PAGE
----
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US5176764A (en) * 1991-05-08 1993-01-05 The Goodyear Tire & Rubber Company Tire assembly with inner and outer tires having cooperating vent components
US5634993A (en) * 1992-11-12 1997-06-03 Compagnie Generale Des Etablissements Michelin-Michelin & Cie Rim and assembly of tire and ring-shaped tread support on same
US5785781A (en) * 1992-11-12 1998-07-28 Compagnie Generale Des Etablissements Michelin Radial tire with axially outer bead tip
US6092575A (en) * 1992-11-12 2000-07-25 Compagnie Generale Des Etablissements Michelin - Michelin & Cie Rim and assembly of tire and ring-shaped tread support on same
US6418992B1 (en) 1992-11-12 2002-07-16 Michelin & Cie Radial tire with axially outer bead tip
DE19516512A1 (en) * 1995-05-05 1996-11-07 Continental Ag Pneumatic motor vehicle tires with inserted run-flat support body
US6105641A (en) * 1997-01-30 2000-08-22 The Goodyear Tire & Rubber Company Semi-pneumatic tire for mine service
US6287101B1 (en) 1998-11-23 2001-09-11 The Goodyear & Tire Company Semi-pneumatic mine service tire
US6290886B1 (en) * 1998-11-23 2001-09-18 The Goodyear Tire & Rubber Company Method of producing a semi-pneumatic tire assembly
US20050033009A1 (en) * 1999-12-13 2005-02-10 Schrock Alan K. Lightweight tire support and composition and method for making a tire support
US6548616B1 (en) 1999-12-13 2003-04-15 Dow Global Technologies Inc. Lightweight tire support and composition and method for making a tire support
US20030158366A1 (en) * 1999-12-13 2003-08-21 Schrock Alan K. Lightweight tire support and composition and method for making a tire support
US6800715B2 (en) 1999-12-13 2004-10-05 Dow Global Technologies Inc. Lightweight tire support and composition and method for making a tire support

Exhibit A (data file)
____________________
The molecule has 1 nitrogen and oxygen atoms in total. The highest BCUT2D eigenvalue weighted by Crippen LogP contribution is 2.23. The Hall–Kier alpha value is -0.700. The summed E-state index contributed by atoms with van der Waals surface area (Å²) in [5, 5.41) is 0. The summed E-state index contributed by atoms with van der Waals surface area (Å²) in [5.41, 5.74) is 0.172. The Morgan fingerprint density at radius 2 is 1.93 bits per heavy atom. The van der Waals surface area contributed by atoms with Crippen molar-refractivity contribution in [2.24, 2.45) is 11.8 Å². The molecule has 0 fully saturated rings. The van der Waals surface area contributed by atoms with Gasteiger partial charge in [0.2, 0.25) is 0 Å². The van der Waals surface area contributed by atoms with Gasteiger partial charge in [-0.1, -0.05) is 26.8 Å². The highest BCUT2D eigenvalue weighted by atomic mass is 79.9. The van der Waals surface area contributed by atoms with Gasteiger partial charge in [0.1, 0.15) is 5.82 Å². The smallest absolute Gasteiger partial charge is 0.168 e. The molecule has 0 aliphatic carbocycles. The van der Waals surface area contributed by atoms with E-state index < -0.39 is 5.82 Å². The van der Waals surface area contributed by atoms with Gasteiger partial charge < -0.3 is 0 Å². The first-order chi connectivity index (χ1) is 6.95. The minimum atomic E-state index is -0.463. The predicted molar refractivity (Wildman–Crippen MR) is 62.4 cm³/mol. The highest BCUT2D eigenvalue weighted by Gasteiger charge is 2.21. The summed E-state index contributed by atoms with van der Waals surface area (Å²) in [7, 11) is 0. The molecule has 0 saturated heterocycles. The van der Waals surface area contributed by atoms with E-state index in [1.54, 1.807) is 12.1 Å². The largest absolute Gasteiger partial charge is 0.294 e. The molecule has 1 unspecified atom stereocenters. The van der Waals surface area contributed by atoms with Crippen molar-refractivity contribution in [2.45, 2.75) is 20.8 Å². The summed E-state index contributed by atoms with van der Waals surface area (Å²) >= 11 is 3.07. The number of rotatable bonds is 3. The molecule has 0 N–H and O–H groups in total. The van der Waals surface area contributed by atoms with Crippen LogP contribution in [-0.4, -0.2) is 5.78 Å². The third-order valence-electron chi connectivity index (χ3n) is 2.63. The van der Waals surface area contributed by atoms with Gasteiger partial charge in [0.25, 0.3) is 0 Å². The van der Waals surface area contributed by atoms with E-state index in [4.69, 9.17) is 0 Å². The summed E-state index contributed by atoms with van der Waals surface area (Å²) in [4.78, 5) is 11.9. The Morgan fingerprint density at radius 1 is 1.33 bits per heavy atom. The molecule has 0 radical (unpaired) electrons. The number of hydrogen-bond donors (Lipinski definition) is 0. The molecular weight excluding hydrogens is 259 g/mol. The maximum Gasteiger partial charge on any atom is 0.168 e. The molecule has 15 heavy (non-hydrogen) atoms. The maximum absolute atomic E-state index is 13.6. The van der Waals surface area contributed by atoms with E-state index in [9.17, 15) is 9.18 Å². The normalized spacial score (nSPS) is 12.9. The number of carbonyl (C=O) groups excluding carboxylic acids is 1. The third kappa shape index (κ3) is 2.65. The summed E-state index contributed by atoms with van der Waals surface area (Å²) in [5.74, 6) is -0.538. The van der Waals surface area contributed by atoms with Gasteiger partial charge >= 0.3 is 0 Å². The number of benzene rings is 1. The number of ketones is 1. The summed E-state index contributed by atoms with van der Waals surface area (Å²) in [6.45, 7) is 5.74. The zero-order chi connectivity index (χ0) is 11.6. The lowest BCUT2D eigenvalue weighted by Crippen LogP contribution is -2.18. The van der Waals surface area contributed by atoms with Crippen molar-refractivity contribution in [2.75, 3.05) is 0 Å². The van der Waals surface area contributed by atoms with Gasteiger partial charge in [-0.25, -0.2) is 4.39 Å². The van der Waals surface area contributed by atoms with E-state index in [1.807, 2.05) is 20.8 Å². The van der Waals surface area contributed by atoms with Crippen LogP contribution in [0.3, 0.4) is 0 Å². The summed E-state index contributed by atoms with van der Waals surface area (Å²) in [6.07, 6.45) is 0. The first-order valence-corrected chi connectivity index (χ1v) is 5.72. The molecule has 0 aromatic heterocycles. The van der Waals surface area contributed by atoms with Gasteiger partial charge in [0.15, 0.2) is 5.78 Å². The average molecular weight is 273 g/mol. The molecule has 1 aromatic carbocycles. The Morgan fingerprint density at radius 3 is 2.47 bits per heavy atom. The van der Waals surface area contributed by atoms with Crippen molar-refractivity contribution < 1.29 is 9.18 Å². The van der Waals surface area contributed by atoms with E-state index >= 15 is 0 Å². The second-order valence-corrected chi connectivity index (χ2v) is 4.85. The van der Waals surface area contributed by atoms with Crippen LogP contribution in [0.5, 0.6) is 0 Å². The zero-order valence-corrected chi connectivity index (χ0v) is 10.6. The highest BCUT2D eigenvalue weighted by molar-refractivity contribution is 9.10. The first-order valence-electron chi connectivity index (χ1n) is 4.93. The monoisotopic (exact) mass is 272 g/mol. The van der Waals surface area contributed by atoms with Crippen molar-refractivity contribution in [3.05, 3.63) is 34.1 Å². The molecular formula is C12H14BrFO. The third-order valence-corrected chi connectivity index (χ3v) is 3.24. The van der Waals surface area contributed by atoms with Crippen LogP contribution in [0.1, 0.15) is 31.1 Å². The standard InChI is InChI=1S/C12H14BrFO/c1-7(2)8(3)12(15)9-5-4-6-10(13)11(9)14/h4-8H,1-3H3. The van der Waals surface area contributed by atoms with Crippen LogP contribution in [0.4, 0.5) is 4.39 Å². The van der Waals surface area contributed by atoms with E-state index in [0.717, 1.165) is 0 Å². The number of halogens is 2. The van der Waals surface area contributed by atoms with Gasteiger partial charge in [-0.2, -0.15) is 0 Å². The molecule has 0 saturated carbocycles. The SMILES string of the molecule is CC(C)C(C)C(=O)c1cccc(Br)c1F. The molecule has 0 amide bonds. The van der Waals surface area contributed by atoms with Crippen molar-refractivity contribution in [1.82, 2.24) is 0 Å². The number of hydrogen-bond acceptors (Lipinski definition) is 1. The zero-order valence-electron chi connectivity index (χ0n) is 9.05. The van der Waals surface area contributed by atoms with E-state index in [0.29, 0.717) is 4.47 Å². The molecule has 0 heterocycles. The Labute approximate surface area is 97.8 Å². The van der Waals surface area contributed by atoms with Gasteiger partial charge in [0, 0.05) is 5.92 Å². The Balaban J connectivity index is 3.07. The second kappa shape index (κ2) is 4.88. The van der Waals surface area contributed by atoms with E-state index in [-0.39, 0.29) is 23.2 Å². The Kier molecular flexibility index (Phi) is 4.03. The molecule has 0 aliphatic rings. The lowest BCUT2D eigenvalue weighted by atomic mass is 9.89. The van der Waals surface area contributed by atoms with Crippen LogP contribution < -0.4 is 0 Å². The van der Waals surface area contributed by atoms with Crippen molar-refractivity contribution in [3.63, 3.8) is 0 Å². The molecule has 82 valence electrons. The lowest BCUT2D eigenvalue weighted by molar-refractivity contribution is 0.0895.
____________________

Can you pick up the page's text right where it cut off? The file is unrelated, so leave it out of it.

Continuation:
US7129279B2 (en) 1999-12-13 2006-10-31 Dow Global Technologies Inc. Lightweight tire support and composition and method for making a tire support
US6736176B2 (en) * 2000-01-29 2004-05-18 Bridgestone Corporation Tires
US20020144766A1 (en) * 2000-09-11 2002-10-10 Moore Earl T. Method and device for preparing a tire support
US7393491B2 (en) 2000-09-11 2008-07-01 Dow Global Technologies Inc. Method for preparing a tire support
US6887063B2 (en) 2000-09-11 2005-05-03 Dow Global Technologies Inc. Processing mold including unitary movable mandrel for preparing tire support
US20060061013A1 (en) * 2000-09-11 2006-03-23 Moore Earl T Method and device for preparing a tire support
US7100654B2 (en) 2001-04-30 2006-09-05 Pirelli Pneumatici S.P.A. Safety support for a vehicle wheel and safety system and vehicle wheel including the safety support
US20040173298A1 (en) * 2001-04-30 2004-09-09 Maurizio Boiocchi Safety support for vehicle tires
US20050072504A1 (en) * 2003-03-31 2005-04-07 White John Richard Tire support ring reinforcement
US8656971B2 (en) 2011-08-02 2014-02-25 Eladio A. Vargas Wheel and multi chamber tire assembly
US20160355058A1 (en) * 2015-06-05 2016-12-08 Michael Marion McCulley Solid Vacuum Wheel and Tire Configurations and Method
JP2018001846A (en) * 2016-06-29 2018-01-11 横浜ゴム株式会社 Tire/wheel assembling body
CN109311356A (en) * 2016-06-29 2019-02-05 横滨橡胶株式会社 Tire/wheel assembly
EP3480035A4 (en) * 2016-06-29 2020-01-01 The Yokohama Rubber Co., Ltd. Tire/wheel assembly

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DE3478851D1 (en) 1989-08-10
EP0135468A3 (en) 1985-09-25
CA1220704A (en) 1987-04-21
EP0135468A2 (en) 1985-03-27
EP0135468B1 (en) 1989-07-05
CA1220704A1 (en)